Monday, December 21, 2015

Writing a Genealogical Biography with

Have you written a biography for one of your ancestors?  Often it is difficult to know where to start. I see many complaints about the "New"  No automated tool is foolproof and every technological tool needs to be refined.  I have seen a few people question the value of the new LIFESTORY view at  I happen to love the LIFESTORY feature because it eliminates the biographical writer's block.

The first step in effective genealogy research is to assess what you already know about a particular ancestor.  A chronology for your ancestor is essential to the genealogical analysis.  That is why I love using the LIFESTORY feature as a starting point.  The biographical sketch and the chronology is already written for you.  All you have to do is analyze the accuracy of the story and then edit if necessary.  The LIFESTORY can be printed and shared with your family members.  This a great way to stimulate interest in the genealogy that you have compiled.

For example, I recently had a conversation over the telephone with my dad about our ancestor, James Lee, 1761-1819, who owned a pub in England called the Millstone Inn between Liverpool and Manchester.  Dad wanted to know more about our ancestor and see a picture of the pub which is still in operation.  I printed a copy of the LIFESTORY to a PDF and sent it to my dad via email.  So here are the images from that LIFESTORY printout.

The automated approach of the LIFESTORY presents all of the known facts that I entered on his timeline.  The LIFESTORY begins by writing a summary of his life.  The name of his father is unknown which is immediately obvious when the automated tool writes that James Lee was "the child of his father".  I can edit this paragraph if I prefer that it read differently.  The map shows a heart icon for the marriage and a house icon for a residence.

I added an image of the marriage register to the marriage event which helps to illustrate the chronology.  I love this image because it describes the residence and occupation of my ancestor: James Lee of Newton, Victualler.  The definition of victualler is
  1. 1.
    a person providing or selling food or other provisions.
  2. 2.
    a person who is licensed to sell alcoholic liquor.
  3. I have also seen it described as an innkeeper which fits with the fact that he was known to have operated the Millstone Inn.

This page shows more events from his chronology.

This page contains a history of the Millstone Inn that I found and a picture from the internet.
Here is a transcription of the story to make it easier for you to read:

James Lee was the owner of the Millstone Inn from at least 1803 at the time of his marriage. James Lee is described in the marriage record as a victualler. His widow Miriam Lee continued to keep the inn to at least 1825 when she is listed in the Baines Directory. 

From: Simon Wells Sent: Sat 10/15/11 12:34 AM 
Dear 'Cousin' Nick, I found this description of the village Newton-in-Makerfield in the year 1837 from the 1825 Baines Directory. Miriam Leigh is shown as the Inn Keeper because James Leigh has passed, the only burial record that matches to James even if it is spelt as Lee is the one below, it shows Miriam and James are both buried at St Oswald Church, Winwick and they had a son called William buried in the churchyard also.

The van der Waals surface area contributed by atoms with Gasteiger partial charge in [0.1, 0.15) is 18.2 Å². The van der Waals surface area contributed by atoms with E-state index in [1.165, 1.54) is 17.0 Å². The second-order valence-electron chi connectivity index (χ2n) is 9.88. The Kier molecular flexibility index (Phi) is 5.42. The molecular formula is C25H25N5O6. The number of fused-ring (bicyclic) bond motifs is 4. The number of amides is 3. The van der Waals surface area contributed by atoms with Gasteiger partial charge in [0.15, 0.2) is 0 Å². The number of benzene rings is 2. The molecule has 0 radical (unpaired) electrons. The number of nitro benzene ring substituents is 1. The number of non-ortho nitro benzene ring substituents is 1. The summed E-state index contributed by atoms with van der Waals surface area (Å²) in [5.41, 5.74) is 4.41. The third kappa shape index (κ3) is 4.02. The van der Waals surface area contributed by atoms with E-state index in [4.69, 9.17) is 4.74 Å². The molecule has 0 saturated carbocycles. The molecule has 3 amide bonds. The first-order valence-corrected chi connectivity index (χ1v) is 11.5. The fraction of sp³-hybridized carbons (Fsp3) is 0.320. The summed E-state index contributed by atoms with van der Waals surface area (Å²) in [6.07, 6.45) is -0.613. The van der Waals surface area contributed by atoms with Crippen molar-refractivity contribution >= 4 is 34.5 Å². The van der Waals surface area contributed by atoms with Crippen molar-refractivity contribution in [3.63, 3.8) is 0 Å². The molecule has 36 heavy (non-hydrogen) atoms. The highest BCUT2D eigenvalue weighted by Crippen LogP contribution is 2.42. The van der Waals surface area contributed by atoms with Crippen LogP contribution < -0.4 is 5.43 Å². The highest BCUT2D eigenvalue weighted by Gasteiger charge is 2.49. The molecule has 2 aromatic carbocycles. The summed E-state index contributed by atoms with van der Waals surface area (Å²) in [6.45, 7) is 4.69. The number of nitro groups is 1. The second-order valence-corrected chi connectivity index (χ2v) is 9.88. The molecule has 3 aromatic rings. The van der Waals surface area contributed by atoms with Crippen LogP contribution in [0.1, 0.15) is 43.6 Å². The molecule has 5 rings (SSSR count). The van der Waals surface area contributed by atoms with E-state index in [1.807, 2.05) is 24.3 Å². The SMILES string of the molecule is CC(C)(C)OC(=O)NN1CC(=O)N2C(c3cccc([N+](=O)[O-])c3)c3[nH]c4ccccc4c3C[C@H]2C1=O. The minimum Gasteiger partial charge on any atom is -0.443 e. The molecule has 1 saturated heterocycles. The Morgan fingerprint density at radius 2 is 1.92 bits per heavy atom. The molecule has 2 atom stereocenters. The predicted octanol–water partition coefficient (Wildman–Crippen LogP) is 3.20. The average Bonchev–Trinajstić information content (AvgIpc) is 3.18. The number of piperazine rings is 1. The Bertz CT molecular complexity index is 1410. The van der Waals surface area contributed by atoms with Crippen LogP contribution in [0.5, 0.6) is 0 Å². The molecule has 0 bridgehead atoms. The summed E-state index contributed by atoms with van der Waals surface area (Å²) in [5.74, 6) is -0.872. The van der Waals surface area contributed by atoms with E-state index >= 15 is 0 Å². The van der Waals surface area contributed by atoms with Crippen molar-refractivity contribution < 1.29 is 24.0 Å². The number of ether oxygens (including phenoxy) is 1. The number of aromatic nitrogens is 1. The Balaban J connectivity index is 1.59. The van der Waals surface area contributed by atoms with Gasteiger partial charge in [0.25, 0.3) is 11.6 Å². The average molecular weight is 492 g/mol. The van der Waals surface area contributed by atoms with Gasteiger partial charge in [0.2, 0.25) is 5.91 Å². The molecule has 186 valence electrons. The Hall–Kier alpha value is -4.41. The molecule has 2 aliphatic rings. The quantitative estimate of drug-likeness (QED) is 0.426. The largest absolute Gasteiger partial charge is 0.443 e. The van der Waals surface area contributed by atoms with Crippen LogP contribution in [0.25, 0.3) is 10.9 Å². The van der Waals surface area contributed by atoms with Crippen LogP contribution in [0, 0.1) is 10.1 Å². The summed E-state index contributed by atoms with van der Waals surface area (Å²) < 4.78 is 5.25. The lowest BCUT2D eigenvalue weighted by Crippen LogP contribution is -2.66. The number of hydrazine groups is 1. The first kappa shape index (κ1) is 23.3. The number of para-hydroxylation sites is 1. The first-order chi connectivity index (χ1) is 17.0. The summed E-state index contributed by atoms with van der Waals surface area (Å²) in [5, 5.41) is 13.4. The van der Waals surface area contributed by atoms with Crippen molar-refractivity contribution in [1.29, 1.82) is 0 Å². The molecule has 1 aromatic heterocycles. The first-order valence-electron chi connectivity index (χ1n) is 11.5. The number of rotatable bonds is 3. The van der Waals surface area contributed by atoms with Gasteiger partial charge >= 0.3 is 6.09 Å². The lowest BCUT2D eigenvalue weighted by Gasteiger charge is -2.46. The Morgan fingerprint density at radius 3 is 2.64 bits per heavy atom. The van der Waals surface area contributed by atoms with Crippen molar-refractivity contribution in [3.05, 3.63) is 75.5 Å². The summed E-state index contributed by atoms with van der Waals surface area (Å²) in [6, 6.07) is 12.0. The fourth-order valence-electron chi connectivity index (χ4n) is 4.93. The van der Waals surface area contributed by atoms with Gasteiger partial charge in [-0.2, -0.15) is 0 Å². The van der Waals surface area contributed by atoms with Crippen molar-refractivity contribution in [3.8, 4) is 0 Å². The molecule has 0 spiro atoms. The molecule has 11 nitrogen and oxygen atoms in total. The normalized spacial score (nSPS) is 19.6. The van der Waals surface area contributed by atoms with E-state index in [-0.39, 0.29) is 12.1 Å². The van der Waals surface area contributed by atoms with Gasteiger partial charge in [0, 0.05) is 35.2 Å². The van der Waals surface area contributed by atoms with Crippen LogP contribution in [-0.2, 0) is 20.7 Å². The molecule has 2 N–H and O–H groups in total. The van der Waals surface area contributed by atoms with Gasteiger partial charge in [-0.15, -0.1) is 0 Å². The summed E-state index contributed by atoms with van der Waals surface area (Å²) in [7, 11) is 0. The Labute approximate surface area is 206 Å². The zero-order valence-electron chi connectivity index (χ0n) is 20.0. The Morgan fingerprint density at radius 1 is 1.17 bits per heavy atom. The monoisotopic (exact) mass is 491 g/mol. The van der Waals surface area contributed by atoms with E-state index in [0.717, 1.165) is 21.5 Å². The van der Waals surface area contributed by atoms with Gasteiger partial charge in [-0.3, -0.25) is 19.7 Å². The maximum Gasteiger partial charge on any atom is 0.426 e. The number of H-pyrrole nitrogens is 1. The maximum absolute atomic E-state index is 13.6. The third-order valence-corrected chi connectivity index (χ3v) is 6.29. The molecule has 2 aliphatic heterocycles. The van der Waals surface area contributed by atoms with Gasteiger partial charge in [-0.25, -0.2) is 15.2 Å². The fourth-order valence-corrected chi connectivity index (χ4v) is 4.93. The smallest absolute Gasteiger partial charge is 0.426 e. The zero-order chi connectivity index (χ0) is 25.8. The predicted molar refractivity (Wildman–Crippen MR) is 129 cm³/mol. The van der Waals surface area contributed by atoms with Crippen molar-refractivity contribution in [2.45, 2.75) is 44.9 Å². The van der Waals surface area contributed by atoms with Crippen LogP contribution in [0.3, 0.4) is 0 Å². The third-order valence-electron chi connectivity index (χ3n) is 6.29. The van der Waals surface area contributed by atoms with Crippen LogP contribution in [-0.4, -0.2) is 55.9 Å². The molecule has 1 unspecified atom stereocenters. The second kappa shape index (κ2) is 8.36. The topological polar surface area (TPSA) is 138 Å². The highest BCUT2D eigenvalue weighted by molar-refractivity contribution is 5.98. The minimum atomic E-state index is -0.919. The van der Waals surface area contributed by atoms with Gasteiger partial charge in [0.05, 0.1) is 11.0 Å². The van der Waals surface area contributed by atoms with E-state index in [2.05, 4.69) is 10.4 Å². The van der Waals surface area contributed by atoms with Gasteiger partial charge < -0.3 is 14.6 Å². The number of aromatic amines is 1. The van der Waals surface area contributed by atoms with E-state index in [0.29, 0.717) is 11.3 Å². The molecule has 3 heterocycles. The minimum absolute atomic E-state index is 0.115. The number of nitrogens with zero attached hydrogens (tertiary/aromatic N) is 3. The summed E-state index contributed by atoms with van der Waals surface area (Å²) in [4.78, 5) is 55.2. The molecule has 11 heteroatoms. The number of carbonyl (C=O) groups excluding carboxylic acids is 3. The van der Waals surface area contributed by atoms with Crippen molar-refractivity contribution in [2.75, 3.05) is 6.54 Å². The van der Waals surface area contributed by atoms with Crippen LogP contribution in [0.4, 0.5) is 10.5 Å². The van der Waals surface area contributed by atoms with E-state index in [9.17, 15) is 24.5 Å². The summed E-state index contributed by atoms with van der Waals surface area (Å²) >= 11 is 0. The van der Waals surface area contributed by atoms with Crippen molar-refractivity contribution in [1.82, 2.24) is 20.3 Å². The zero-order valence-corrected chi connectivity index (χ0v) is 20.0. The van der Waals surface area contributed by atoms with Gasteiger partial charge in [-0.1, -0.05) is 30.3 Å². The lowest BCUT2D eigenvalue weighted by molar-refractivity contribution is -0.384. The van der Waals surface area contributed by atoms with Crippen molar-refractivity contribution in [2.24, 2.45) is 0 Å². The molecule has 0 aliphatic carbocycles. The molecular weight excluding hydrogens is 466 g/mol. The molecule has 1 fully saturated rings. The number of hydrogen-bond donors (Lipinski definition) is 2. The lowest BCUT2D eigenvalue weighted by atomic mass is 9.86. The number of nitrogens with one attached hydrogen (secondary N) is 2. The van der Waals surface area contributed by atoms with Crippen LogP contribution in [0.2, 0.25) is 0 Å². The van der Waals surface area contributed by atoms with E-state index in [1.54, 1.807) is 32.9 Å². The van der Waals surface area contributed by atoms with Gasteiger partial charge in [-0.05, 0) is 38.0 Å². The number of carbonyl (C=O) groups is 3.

"A little nearer Newton we should come to the Malt Kiln, kept by Henry Pennington, and then to the Mill Stone Inn, kept by Miriam Leigh. Proceeding, on the left, we would notice that fine old timbered building, Newton Hall -the late home of the Blackburnes, but in which Wm. Clayton then resided (and after his death tenanted by Mrs. Clayton and her brother and his family, who were named Boardman), to be (followed by Edward Ball, his son John and others. In recent years, we learn that it was contemplated to take the Hall down and re-erect it on the higher ground adjoining. but as some membars of the Blackburne family did not wish it to he disturbed on account of the family's connection with it, it was allowed to remain." 

Transcription of the Newton-in-Makerfield section from the Lancashire Baines Directory 1824-5 (c) copyright 2003 : Steven Dowd - feel free to use this text for any educational, personal or non-commercial purposes 
Millstone [Inn?], Miriam Leigh See complete listing of Inns and Taverns in Newton-in-Makerfield below: 
Blue Bell, Wm. Leather, 
Blue Lion, James Molineux, 
Bull Inn, John Hamer, 
Bulls Head, Henry Glover, Golborne Dale, 
Greyhound, Ellen Naylor, 
Common Horse & Jockey Inn, Chas. Steel, 
Millstone, Miriam Leigh
Red Lion, Henry Smith 
Royal Oak, Peter Forshaw 
Swan, John Smiley, 
Common White Lion, John Gaskell
This is my favorite view of the Millstone Inn.

I have found the LIFESTORY feature to be a great publishing tool.  It also helps me to identify the gaps in an ancestor's chronology.  It prompts me to publish the information that I already have and to search for the information that I am missing.  This particular LIFESTORY for James Lee also inspires me to save up for a trip to England so I can retrace the steps of my ancestors and walk inside the building that he once owned!

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